For such a small country, there sure is a lot to do in Belize. Within just a few days you can see ancient Mayan ruins, an anachronistic Mennonite community, and a zoo full of rescued tropical animals that you'll probably never have the fortune to see in the wild.
One of my favorite things about traveling is how easy it is to be, and how often, you get surprised. For instance...It's one thing to have read that Belize has a fairly large Mennonite population, and it's a completely different thing to drive from a tropical jungle into rolling farmland that's straight out of Pennsylvania Amish country (with the occasional palm tree). In the community of Shipyard, you won't see any electric or telephone poles, they still drive horse drawn buggies, and the predominate occupation is farming. It's an inspiring way of life that got us talking about our plans for our homestead when we're done with this trip. We decided that we could live more or less like the Mennonites as long as we had a TV with Netflix.
Going from old fashioned to ancient, the ruins of Lamanai are a short drive from Shipyard. Situated in the jungle with shady paths meandering through howler-monkey-laden trees, they are not the largest ruins we've been to, but they were impressive none the less. The best part was that we were able to camp close by, which meant we were able to get there early and have the whole place to ourselves. It was also the first time that Malta was allowed into an archeological site, so far, which was great because she's always wanted to feel like Indiana Jones too.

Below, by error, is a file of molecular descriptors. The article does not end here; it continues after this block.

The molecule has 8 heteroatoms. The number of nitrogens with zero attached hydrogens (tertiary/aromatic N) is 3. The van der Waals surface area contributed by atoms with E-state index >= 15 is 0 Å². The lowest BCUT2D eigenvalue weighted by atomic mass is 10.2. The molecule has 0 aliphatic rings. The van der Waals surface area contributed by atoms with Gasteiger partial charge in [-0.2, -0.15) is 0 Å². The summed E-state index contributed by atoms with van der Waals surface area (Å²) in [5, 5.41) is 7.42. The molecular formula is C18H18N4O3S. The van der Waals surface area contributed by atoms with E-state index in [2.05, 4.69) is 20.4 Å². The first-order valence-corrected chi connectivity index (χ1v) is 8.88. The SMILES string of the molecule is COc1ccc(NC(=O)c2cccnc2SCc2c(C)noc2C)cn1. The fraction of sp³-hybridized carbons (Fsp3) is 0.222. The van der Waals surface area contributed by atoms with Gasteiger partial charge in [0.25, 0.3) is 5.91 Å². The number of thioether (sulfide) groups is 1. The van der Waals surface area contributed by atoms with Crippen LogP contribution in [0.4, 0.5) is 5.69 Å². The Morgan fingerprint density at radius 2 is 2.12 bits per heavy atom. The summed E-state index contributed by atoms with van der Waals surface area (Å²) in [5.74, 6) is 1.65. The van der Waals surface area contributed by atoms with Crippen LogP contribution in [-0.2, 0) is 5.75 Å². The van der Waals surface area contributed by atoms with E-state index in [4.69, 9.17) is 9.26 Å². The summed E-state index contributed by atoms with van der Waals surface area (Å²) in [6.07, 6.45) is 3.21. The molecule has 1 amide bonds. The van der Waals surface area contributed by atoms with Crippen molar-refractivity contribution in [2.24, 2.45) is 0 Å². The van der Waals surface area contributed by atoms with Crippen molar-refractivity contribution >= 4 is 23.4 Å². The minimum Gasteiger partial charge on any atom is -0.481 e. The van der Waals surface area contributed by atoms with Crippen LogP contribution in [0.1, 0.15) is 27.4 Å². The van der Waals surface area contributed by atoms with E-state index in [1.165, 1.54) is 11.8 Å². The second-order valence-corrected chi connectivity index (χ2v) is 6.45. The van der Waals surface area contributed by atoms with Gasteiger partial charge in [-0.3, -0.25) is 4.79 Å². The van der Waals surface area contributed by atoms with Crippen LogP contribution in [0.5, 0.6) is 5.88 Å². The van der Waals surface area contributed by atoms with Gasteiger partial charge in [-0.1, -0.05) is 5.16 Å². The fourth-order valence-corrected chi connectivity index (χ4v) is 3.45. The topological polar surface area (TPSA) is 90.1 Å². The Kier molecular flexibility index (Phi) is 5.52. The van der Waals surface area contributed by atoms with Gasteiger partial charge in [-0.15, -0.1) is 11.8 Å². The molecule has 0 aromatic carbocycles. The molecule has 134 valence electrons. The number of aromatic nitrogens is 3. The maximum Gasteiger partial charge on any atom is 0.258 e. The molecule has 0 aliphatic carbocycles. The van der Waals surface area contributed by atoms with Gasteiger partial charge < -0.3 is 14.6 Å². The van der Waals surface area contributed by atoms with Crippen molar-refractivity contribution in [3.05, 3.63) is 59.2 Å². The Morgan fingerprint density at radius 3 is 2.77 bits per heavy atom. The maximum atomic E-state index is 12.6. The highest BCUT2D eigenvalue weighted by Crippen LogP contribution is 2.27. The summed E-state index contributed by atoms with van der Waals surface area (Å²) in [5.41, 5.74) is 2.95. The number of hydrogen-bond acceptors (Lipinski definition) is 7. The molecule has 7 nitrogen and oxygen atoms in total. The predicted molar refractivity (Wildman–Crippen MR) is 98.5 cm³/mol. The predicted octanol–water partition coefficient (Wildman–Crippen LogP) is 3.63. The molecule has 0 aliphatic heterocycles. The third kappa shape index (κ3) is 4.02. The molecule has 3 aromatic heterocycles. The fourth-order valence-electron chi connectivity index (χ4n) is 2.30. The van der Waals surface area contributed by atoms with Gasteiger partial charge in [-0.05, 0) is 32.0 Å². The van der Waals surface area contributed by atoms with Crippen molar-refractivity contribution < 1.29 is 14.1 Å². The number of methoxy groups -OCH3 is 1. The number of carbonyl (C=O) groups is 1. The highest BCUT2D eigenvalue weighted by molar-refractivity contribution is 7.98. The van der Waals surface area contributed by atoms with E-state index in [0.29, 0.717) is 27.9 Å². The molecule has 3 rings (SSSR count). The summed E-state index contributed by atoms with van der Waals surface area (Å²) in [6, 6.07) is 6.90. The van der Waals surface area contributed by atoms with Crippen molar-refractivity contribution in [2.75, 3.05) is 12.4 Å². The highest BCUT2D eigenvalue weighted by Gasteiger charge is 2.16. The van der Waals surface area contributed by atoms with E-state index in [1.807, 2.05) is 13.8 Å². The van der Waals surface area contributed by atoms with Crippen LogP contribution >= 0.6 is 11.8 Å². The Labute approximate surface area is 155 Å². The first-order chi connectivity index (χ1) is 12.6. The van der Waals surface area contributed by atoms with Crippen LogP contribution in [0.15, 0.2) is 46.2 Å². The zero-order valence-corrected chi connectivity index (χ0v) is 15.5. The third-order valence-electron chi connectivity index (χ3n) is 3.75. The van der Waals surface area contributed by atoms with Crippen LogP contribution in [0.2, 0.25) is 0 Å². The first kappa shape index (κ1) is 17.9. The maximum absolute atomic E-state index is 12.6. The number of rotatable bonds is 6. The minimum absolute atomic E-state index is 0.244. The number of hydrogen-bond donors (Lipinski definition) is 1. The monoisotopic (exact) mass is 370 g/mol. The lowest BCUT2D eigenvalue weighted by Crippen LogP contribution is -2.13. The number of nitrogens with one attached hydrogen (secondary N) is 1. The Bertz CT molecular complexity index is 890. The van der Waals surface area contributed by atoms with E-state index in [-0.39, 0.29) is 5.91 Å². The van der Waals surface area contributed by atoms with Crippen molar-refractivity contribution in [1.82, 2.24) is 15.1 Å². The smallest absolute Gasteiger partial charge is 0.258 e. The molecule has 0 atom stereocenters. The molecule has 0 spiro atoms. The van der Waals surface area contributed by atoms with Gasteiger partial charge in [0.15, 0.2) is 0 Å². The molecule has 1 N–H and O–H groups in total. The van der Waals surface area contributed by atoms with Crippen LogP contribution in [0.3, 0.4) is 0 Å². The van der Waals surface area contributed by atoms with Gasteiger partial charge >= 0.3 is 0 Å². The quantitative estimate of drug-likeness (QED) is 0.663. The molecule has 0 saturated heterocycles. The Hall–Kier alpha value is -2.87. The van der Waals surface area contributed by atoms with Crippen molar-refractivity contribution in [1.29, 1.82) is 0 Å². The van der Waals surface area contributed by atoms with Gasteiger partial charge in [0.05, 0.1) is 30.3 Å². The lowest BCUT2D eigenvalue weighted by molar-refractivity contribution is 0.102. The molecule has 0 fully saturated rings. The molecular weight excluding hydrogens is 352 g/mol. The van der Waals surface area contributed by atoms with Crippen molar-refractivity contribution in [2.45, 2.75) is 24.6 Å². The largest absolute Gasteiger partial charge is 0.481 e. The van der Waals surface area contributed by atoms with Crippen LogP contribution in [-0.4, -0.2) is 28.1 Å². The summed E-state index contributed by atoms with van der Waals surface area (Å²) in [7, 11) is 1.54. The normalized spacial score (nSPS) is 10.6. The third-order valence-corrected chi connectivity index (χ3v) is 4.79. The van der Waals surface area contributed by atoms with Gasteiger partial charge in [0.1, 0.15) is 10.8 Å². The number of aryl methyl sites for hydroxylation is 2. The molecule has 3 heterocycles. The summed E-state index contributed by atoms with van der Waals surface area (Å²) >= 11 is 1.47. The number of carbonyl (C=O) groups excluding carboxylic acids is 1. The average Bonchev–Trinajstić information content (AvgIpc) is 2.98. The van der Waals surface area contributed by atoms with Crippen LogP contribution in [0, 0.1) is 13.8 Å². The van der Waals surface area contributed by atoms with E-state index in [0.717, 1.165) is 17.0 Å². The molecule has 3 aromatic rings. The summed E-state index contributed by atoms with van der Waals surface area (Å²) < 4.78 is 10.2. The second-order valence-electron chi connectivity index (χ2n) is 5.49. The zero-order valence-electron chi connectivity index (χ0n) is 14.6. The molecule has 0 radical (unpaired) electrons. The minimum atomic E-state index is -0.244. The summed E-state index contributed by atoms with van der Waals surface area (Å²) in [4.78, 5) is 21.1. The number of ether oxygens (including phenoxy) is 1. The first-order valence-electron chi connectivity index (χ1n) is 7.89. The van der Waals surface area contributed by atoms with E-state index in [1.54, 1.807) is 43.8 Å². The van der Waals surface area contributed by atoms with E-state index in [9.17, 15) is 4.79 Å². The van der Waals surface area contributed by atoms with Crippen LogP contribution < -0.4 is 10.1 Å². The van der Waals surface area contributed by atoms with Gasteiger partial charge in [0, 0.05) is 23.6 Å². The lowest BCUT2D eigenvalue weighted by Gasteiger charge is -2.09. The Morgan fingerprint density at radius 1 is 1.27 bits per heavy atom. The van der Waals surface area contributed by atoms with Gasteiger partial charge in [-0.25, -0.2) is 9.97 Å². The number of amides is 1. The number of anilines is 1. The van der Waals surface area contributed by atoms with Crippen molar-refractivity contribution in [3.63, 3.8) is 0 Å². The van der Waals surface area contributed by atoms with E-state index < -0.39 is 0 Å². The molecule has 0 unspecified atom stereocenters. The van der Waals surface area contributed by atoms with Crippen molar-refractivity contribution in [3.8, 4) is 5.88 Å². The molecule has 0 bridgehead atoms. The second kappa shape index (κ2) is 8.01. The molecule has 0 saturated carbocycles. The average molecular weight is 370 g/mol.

Maybe it's just a habit from driving through much larger Mexico, but anytime a nice camp spot presents itself, it just feels right to break up a driving day, no matter how short it already is. We didn't stay long a Crooked Tree Wildlife Sanctuary, but it was definitely worth the stopover to enjoy the beautiful lake, the lovely family that runs the hotel where we camped, the wildish horses that wandered by daily, and some homemade cashew wine.
They say the Belize Zoo is the zoo for people who hate zoos. We are definitely those people, and I have to agree that they've done a great job here. They only have animals that are native to the region, and they're mostly rescues. They are not out buying rhinos, zebras and snow leopards. It's still hard to see a wild animal in a cage, but they've done a beautiful job carving out small sanctuaries on their jungle property for animals that would not otherwise fare well in the wild.